Zermatt is perfect for walkers without a doubt but if you are not so active and like to wander a bit then sit and enjoy the scenery, then Zermatt is still ideal as it is a compact resort with everything we need very close to the train station where we arrive.
Day 3 takes us over another high alpine pass drive – The Simplon Pass – and down into Italy – specifically to the Piedmont region and the charming Lake side town of Stresa – ‘Italy in a Nutshell’ I like to call this day as you have the scenery, the Lake, the old villages on the islands. In Stresa itself chance to buy all the things Italy is famous for – leather goods, wine, olive oil and lovely culinary treats, not to mention some delightful cafes and gelaterias. A boat ride, a train and then a dramatic drive back over the Simplon pass – such a lovely drive it is worth doing twice, and back to Brig.
By the way, Brig, our ‘host’ town – few people will have heard of it before booking this trip, I bet. It’s not an internationally well know place, unless you are an international train spotter – as it was one of the main stopping off places for the early ‘Orient Express’ and until the Simplon Tunnel was opened in 1921 and sleeper cars added accordingly, guests of that luxurious route would sleep in our Hotel – The Victoria. Today a charming though simple family run hotel, that more than makes up for it’s lack of modern grandeur with it’s location – right in the centre of things, making it ideal for us to explore the town in the evening and the region during the day. It has a bar which is popular with locals and tourists on their way to and from the Railway station.
Proximity to the station means our highlight journey on the Glacier Express train starts with a leisurely stroll after breakfast across the road to the platform. The size of our groups usually means we commandeer a whole carriage and with large panoramic windows, with views equally stunning forward and aft, means we really do get an unforgettable and leisurely day on this route. It’s our shortest day on the coach – the journey from the last station – Chur to Klosters is less than an hour and with a distinct slackening of pace, we arrive late afternoon to the delightful mountain resort which, out of ski season is the definition of peaceful. Looking forward to a whole day free to enjoy Klosters and Davos – it’s larger neighbour and accessible FREE via the excellent local transport network, I get to see everyone on board visibly sigh!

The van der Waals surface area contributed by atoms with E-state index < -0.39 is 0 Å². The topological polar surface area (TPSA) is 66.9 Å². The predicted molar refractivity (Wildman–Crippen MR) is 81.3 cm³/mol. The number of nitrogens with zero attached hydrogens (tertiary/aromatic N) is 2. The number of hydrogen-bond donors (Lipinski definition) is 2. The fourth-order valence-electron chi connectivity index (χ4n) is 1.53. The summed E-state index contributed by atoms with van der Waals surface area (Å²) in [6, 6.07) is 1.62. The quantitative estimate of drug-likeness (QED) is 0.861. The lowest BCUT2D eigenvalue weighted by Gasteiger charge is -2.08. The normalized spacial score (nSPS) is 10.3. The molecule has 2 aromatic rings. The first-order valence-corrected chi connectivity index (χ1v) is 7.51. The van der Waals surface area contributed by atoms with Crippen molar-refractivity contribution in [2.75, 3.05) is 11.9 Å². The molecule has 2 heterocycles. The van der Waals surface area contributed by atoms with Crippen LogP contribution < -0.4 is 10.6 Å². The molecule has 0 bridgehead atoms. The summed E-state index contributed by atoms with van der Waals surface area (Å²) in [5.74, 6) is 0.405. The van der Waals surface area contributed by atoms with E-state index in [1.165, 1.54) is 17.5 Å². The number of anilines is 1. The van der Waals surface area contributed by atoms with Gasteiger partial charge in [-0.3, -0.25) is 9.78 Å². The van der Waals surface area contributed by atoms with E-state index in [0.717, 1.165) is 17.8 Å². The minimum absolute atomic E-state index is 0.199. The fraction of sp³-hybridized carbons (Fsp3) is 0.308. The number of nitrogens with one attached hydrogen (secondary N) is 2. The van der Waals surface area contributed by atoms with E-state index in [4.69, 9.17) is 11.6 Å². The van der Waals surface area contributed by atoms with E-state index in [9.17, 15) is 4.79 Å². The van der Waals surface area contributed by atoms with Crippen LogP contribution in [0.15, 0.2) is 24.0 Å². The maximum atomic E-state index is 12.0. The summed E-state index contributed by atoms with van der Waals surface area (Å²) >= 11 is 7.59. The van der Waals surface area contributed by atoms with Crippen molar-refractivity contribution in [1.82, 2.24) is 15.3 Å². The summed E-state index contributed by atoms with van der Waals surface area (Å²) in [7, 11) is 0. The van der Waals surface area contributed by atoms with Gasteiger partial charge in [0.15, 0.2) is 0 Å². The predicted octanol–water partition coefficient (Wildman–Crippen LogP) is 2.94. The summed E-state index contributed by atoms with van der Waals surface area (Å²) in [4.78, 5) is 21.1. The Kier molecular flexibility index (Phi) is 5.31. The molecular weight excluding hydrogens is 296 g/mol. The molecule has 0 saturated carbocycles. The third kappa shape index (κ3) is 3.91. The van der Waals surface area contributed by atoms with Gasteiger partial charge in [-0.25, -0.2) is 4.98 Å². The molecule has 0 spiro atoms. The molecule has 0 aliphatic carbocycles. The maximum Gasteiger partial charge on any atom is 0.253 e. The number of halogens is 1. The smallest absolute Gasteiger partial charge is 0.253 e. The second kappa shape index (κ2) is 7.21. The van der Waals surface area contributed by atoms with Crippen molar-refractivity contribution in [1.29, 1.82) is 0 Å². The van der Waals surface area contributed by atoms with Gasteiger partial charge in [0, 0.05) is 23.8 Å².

We need that day ‘at leisure’ . Leisure being a subjective term as some take the opportunity to head off on several trains, swim, or walk walk walk as Klosters is a fabulous place to do all of these.
Why do we need that day at leisure? Because the last ‘touring’ day of the tour is perhaps the most breathtaking. Those who have witnessed and declared that first day’s scenery the best, if they haven’t changed their opinion after Zermatt or Stresa or the Oberalp pass, well wait until you see the Bernina Route – technically a stretch of the Glacier Express Route, but a scenic route in its own right. Weather conditions permitting, this is almost certainly, to me, the best scenery of the tour, though that is a very difficult call to make. But the train runs along a higher route, we get closer to the glaciers, and we end up in the little known Italian town of Tirano for lunch (I love Italian food) with wine cheaper than coffee, what is there not to love about this day?
As I mentioned earlier the planning on this tour is key – and you can tell the meticulous attention to detail, in the fact that, in Klosters we are only 2 hours from Zurich, meaning our return transfer on the last day is not as forbidding as you might think.
Do I love this tour? You bet. This last year not being even once to Switzerland has seen me suffering serious withdrawal symptoms, I can’t wait for the restrictions in both countries to be lifted and let’s get this show back on the road!